Two steps must be taken to remedy this damaging reality. The first, as I have mentioned, is already underway in Montana and other western locations. Historians must strive to educate the public on the very existence of the West’s black history. The intermountain West is among the least black regions in the nation. Montana, Idaho, and Wyoming have the smallest proportion of blacks in their populations of any states in the nation. Montana, at the very bottom of that list has roughly 4,000 African Americans, which accounts for less than 0.8 per cent of all Montanans. At times, its current demographics seem to belay the true diversity of its past. For that reason, the second step remains the most challenging: showing how a distinctly western structure of racism acted as the framework in which whites and blacks alike interacted and came to understand themselves as westerners. This western racism evolved out of various ideologies, policies, and legal precedents.  As the West came to be seen increasingly as a “white” space at the close of the 19th century, legal and societal measures were taken to destabilize, dismantle, and displace communities of color from large swaths of the American West. Coupling these factors with the depression of the 1920s and 1930s, and new industrial jobs becoming available along the West Coast and northeastern cities, the interior Rocky Mountain West slowly lost many of its black, Chinese, and other minority populations. The history of race and racism cannot be divorced from the history of the West.

At present, numerous issues pertaining to race, such as the deep divide and mistrust between communities of color and law enforcement across the country, the continued inequality in the housing and employment opportunities, and the incredibly high rate of incarceration of young black men, are seen as disconnected from, or irrelevant to, a sizable population of “white places.” The way that many Montanans view themselves and construct their cultural identity has left no room for black history. Sadly, a result of this may be that in places where black history does not matter, neither will black lives. There is hope, though.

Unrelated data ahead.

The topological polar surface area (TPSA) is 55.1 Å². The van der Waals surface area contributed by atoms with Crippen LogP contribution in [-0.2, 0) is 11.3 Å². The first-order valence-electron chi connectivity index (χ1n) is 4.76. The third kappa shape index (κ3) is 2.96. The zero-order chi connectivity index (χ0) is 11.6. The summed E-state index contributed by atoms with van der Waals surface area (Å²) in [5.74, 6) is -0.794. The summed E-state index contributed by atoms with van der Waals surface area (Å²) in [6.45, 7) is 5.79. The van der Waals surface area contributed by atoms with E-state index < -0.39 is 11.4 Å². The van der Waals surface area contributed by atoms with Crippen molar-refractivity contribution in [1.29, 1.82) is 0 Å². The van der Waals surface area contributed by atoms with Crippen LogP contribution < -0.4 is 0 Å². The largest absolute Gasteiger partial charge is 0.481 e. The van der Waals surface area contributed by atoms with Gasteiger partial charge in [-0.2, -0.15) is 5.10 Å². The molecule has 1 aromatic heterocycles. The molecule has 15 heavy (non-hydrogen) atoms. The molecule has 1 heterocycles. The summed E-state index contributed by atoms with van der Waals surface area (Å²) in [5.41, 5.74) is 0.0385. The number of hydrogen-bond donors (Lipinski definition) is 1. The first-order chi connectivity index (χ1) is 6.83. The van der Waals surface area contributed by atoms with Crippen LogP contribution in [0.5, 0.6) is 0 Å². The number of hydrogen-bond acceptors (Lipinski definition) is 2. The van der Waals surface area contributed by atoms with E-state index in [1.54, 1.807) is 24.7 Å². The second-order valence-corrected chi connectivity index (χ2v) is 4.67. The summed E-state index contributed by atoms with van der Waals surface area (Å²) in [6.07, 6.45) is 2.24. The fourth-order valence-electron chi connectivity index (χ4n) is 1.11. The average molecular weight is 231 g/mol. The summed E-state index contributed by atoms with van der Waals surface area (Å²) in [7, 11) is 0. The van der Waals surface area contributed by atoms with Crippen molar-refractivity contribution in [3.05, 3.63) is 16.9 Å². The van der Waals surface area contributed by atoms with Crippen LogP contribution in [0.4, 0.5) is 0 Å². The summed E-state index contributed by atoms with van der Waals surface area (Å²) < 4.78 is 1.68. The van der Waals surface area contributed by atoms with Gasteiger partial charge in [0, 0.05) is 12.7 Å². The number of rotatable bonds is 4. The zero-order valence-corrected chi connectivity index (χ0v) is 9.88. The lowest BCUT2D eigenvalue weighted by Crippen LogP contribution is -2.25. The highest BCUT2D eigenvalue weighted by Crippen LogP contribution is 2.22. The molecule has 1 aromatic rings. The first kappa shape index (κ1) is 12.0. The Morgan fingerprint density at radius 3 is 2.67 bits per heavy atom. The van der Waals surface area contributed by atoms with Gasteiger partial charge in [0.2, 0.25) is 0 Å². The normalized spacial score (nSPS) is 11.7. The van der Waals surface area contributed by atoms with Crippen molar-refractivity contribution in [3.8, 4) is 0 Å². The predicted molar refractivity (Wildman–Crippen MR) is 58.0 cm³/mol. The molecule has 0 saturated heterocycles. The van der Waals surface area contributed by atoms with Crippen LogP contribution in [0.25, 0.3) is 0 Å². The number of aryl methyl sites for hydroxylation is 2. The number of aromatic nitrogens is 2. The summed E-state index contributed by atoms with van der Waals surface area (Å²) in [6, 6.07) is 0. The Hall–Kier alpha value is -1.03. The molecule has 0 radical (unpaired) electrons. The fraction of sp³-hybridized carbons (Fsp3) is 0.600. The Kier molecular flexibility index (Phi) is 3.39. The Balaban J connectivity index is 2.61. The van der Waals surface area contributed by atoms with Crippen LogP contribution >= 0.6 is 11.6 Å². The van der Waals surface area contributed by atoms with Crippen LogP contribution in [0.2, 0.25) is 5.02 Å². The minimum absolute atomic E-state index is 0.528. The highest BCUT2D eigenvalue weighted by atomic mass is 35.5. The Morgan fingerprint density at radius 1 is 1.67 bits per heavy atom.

The reality is that the West’s past is built upon the experiences of its many minorities. Educators and public historians may never have had a more acute cause than to present the West’s black history in its full and unfettered significance to all people. It has the potential to have an immeasurable positive impact on everyone living in Montana and across the “white places” of the West. And with any luck, more people will come to see that Black Lives, like black history, Matters.

Anthony Wood is a history master’s student at Montana State University studying African American history and race in the West. He is also a project historian for the African American Heritage Resources


One thought on “Why Black History Matters in White Places

  1. Glad I found your piece. I’ve been thinking about this with respect to Minnesota. Although more diverse than Montana, many communities and counties are largely white but more to your point, within the public’s narrative of its past, African Americans play no role. In addition to being factually incorrect (on a local, state and national level) in terms of the historical record, it also allows a cognitive dissonance or plausible deniability. I see this especially in law enforcement, but probably in other areas (housing, transportation, employment, etc.) Frankly, this realization probably only came to me because I moved from the north to the south, where the public landscape of Segregation, Jim Crow and the Civil War makes it impossible to avoid.